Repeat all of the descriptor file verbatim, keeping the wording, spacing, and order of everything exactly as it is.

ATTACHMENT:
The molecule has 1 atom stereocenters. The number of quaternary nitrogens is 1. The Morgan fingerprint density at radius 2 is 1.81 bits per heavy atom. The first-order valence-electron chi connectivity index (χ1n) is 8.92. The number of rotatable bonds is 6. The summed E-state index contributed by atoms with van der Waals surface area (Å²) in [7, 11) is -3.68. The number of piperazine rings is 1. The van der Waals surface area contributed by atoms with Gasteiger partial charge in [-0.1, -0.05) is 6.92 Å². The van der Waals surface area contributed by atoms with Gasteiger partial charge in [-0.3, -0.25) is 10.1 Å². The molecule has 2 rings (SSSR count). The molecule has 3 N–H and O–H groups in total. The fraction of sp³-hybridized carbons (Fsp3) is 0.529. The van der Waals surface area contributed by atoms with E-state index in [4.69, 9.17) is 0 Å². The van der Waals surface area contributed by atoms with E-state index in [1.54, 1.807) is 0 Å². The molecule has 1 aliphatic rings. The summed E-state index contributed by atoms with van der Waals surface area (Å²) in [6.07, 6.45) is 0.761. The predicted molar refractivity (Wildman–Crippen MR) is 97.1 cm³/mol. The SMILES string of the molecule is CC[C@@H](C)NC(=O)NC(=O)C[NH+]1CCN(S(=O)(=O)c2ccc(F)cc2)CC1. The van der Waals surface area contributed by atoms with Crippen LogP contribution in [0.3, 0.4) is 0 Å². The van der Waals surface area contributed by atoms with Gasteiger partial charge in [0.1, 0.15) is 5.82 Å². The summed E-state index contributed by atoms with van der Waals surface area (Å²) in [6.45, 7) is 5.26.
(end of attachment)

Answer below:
The molecule has 1 atom stereocenters. The number of quaternary nitrogens is 1. The Morgan fingerprint density at radius 2 is 1.81 bits per heavy atom. The first-order valence-electron chi connectivity index (χ1n) is 8.92. The number of rotatable bonds is 6. The summed E-state index contributed by atoms with van der Waals surface area (Å²) in [7, 11) is -3.68. The number of piperazine rings is 1. The van der Waals surface area contributed by atoms with Gasteiger partial charge in [-0.1, -0.05) is 6.92 Å². The van der Waals surface area contributed by atoms with Gasteiger partial charge in [-0.3, -0.25) is 10.1 Å². The molecule has 2 rings (SSSR count). The molecule has 3 N–H and O–H groups in total. The fraction of sp³-hybridized carbons (Fsp3) is 0.529. The van der Waals surface area contributed by atoms with E-state index in [4.69, 9.17) is 0 Å². The van der Waals surface area contributed by atoms with E-state index in [1.54, 1.807) is 0 Å². The molecule has 1 aliphatic rings. The summed E-state index contributed by atoms with van der Waals surface area (Å²) in [6.07, 6.45) is 0.761. The predicted molar refractivity (Wildman–Crippen MR) is 97.1 cm³/mol. The SMILES string of the molecule is CC[C@@H](C)NC(=O)NC(=O)C[NH+]1CCN(S(=O)(=O)c2ccc(F)cc2)CC1. The van der Waals surface area contributed by atoms with Crippen LogP contribution in [0.3, 0.4) is 0 Å². The van der Waals surface area contributed by atoms with Gasteiger partial charge in [0.1, 0.15) is 5.82 Å². The summed E-state index contributed by atoms with van der Waals surface area (Å²) in [6.45, 7) is 5.26.